Peace in Practice is fostering a collective of Black and brown yoga practitioners and programs in the Twin Cities, starting in North Minneapolis. Founded by longtime yoga teachers Jaina Portwood and Chance York, the two say they joined together to build up BIPOC representation in the Twin Cities wellness scene.
“It's important to remember that yoga doesn't have to look a certain way,” said Portwood. “And in the past 10-20 years, it’s looked a certain way in the Twin Cities.”
Portwood says mindfulness yoga connects with many aspects of health and wellness. The Peace in Practice program offers participants the opportunity to complete their yoga teacher certification, earn transferable college credits, and land employment opportunities with North Minneapolis businesses. Portwood said she hopes this will help streamline the neighborhood’s access to wellness and expand its career opportunities, while also strengthening its culture.
“We are not just practicing yoga shapes or stretching,” she said. “Particularly in the teacher training program, we are exploring meditation and mindfulness and trauma informed practices and mind science. It asks you to explore the self that you are beyond your physical shape. So instead of ‘I need to become this type of body in order to have this experience with yoga,’ it's this courageous and beautiful acceptance of what's present now, whether it's your physical form or what you're dealing with in your life, and how to fall in love with your life, exactly as it is, and use that as a catalyst for self transcendence. It's really profound and beautiful.”
Portwood has been a yoga teacher for the past 25 years and hosts international yoga retreats through her company, Beloved Retreats. She is headed to India February 6 on a woman-centered excursion to revisit ancient philosophy. She is also a yoga professor at MCTC, which has evolved into a partnership with Peace in Practice. MCTC now offers high school students at North High the opportunity to earn transferable college credits through the program.
Portwood, who lives over North, says the neighborhood's overlooked beauty and potential inspired the program. She says the whole purpose of yoga is to reclaim one’s narrative.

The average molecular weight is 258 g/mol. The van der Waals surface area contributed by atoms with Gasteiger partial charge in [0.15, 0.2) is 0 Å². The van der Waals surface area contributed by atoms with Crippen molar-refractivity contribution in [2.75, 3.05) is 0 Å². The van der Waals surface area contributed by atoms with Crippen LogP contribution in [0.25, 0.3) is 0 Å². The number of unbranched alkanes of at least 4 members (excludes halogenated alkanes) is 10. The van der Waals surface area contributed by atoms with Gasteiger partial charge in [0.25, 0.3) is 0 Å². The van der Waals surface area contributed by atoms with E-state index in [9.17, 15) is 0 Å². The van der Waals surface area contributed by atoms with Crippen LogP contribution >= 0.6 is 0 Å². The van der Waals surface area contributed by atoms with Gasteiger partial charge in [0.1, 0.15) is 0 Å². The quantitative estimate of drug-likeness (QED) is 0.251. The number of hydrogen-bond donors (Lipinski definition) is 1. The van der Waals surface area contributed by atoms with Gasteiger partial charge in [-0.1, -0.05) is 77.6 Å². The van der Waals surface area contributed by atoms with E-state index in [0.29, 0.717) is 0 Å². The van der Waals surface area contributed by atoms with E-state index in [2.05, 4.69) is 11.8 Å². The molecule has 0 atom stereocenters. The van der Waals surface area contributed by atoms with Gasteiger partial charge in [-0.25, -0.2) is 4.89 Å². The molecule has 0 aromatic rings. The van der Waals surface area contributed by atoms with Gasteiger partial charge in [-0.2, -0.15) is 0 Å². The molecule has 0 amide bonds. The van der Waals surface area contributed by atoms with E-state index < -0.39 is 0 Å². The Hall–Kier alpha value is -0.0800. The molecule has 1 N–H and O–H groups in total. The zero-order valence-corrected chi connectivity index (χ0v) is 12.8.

“Yoga has changed my life in profound ways. Not just because of physical fitness, but the deeper mind science of self liberation and self realization. As well as ways in which we can bring more peace and calm into our lives through the practice.” Says Portwood.
The new program just kicked off its first yoga teacher training program this past December. And the male presence is a dominant force, thanks to Peace in Practice cofounder Chance York.
Over half of the teachers in this session’s group are men. York says they are familiar faces, coming from the no-cost weekly yoga class curated for Black men he’s held for the last couple years at One Yoga in Minneapolis.
“I've known a lot of these guys for a long time… They've been practicing with me for years. So to see all these men representing, and to see them taking their next step in their practice, it's very rewarding,” said York. “This is my purpose, like this is my job with a capital ‘J’ – to let everybody know these ancient practices are for everybody. Whatever happened in the past 100 years of westernization, commodification, and commercialization of these practices – they still are valuable to everybody.”
York, who received his certification through Portwood about a decade ago, says he experienced a similar transformation in his own life.
“It gave me a new way of relating to myself – the recognition of my self-destructive habits and thoughts and beliefs and cycles – and the tools or the lens to start seeing it differently and start showing up differently. It’s pretty much nothing short of magic as far as where I was to where I am, and how I feel from day to day,” said York. “I just couldn't think of anything more interesting and valuable to teach and spread in this world.”
York says this program is filling a much needed gap. As one of the few Black male leaders, he says he is always in demand. He says brands that he works with, such as Lululemon, are eager to diversify their staff.
V3, a new North Minneapolis health and wellness facility which purchased the 701 Plymouth Avenue North building in 2017, is wrapping up its renovations and preparing for launch within the next couple months. Portwood says merging Peace in Practice’s programming with other North Minneapolis businesses is a part of generating communal wealth. She says the Twin Cities should watch out for the current ecosystem being built, because change is happening, and she says it's going to be powerful.
“It's a domino effect,” she said. “The moment that we are establishing inner equilibrium, and inner peace within ourselves, every interaction reflects that and amplifies that. No matter what's transpiring out there – whether it's economic disparities, or an impoverished situation, or traumatic violence on the street, or addictions within families – all the things that people in our community are dealing with every single day, everything will follow the skill of moving into more peaceful frequencies.”